Our golf philosophy comes from industry leading educational programs, workshops, seminars, and influences from National Teachers of the Year.
Dennis plays a vital two part role in helping golfers reach their full potential. The focal point of his instruction and coaching revolves around measurable skills that are shared by all the best ball strikers in the world no matter which style is being utilized. As a golf instructor, he utilizes his extensive skills to systematically improve the framework around a player's ball control skills. As a golf coach, he helps golfers achieve the ultimate goal: lower golf scores. Dennis seeks to not only improve decision-making but also to help his students learn about self-management.
Three Essential Skills Framework:
1. Ball-Control - Effectively moving the ball from point A to point B on each hole.
- Low Point Control - Aids in creating consistent ball ﬁrst contact.
- Face to Path Relationship - Improving ball curvature through club face and path alignments.
- Speed Factors - Building speed and controlling speed to hit desired distance.
2. Decision-Making - Understanding the variables that affect ball flight and club selection.
3. Self-Management - Learning to control expectations, emotions, and mental focus.
THE FOUR STEPS TO MASTERY
Step #1: Understanding Cause & Effect
During Step #1, we help our players:
a) Determine which skills are costing them the most amount of strokes,
b) Seek understanding of what they are doing wrong
c) Identify what they need to do to fix it
Step #2: Provide Supervised Practice and Training
During Step #2, we encourage and provide opportunities for supervised practice sessions - lots of quality repetition and feedback. During this step, golfers are engaged in practice with deliberate intentions of improving his or her skills. We, unlike most teachers, make ourselves, our technology, our training aids available to use during practice. This type of deliberate training provides the necessary feedback to develop skills.
Step #3: Transfer Training
During Step #3, we assist our players in exposing golf skills to conditions that simulate and experience out on the golf course under competition. Transfer training create the opportunity for a player to strive to build a new habit that can withstand the pressure and ever-changing conditions that one would experience on the golf course.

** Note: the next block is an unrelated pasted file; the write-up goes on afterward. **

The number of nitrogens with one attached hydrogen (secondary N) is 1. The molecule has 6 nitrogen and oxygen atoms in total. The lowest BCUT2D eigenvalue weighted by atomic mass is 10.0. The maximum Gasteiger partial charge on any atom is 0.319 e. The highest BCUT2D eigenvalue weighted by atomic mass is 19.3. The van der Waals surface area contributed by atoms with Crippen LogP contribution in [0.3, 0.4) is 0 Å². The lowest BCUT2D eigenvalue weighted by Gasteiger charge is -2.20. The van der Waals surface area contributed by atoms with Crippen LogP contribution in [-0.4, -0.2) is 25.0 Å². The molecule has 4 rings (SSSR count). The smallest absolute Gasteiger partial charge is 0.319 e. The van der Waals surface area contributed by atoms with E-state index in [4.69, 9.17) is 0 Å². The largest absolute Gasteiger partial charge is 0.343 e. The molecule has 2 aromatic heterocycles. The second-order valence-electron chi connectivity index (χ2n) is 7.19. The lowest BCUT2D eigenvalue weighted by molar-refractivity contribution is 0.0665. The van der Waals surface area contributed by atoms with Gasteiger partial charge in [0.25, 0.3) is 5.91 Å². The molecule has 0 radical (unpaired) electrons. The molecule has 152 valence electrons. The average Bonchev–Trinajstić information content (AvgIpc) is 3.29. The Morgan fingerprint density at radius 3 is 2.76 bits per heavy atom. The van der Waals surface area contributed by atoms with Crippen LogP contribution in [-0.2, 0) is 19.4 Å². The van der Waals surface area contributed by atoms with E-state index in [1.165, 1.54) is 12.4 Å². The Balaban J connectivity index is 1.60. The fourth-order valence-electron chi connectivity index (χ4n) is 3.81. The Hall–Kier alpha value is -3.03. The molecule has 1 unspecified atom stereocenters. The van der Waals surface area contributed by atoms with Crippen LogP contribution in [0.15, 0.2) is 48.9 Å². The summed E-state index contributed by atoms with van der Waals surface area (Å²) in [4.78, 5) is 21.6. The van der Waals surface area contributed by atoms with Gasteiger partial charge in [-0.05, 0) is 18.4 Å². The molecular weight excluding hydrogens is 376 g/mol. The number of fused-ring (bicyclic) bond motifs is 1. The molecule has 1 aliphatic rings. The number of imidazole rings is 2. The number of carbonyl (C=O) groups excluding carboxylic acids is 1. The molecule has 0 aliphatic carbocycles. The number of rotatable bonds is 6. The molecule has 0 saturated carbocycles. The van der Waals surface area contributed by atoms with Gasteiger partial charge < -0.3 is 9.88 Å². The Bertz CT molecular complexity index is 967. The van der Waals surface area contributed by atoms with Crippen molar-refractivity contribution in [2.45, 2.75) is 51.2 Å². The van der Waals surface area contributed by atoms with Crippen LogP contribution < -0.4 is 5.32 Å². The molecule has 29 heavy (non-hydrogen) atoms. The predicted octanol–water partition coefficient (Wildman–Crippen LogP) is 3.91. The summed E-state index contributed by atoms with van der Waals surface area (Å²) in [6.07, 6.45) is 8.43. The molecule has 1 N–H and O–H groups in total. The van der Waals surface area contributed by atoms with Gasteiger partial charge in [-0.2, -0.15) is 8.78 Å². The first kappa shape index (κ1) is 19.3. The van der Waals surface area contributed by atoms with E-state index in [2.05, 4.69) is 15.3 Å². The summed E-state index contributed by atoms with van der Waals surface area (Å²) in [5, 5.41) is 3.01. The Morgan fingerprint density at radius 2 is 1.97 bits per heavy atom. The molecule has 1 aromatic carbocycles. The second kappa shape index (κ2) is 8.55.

Step #4: Play
During Step #4, we help golfers better play the game using their existing skills and new skills while keeping score on the course. We use scheduled time to observe and assist players playing on the course. During these times, we can provide additional guidance in the skills of decision-making and self-management, while taking notes of ball-control skills that are in need of further development.
Creating a S.M.A.R.T. plan starts with learning what the specific goals are to be. A skills and performance analysis helps both the coach and player have measurable benchmarks to begin with. Having specific and measurable goals in place creates a instructional training program that will deliver attainable progress that is relevant to your improvement progress in a systematic time-based manor. Having S.M.A.R.T. in place keeps the focus of training, specific to a students improvement.
S.M.A.R.T. Goals Model:
- Specific - Should have a definitive view on what your short-term, mid-term and long-term goals are.
- Measurable - Skills testing creates benchmarks. Benchmarks illustrate a starting point in development and definitive answer if improvements are being made.
- Attainable - Based on current skill level, are you able to achieve what has been set? A plan should have some wiggle room in place if goals need to be reworked.
- Relevant - Are the golf skills your working on in the right order? The priority should be to improve the ones that are costing you the most amount of shots first.
- Time-Bound - Deadlines should accompany each of your goal mentioned above.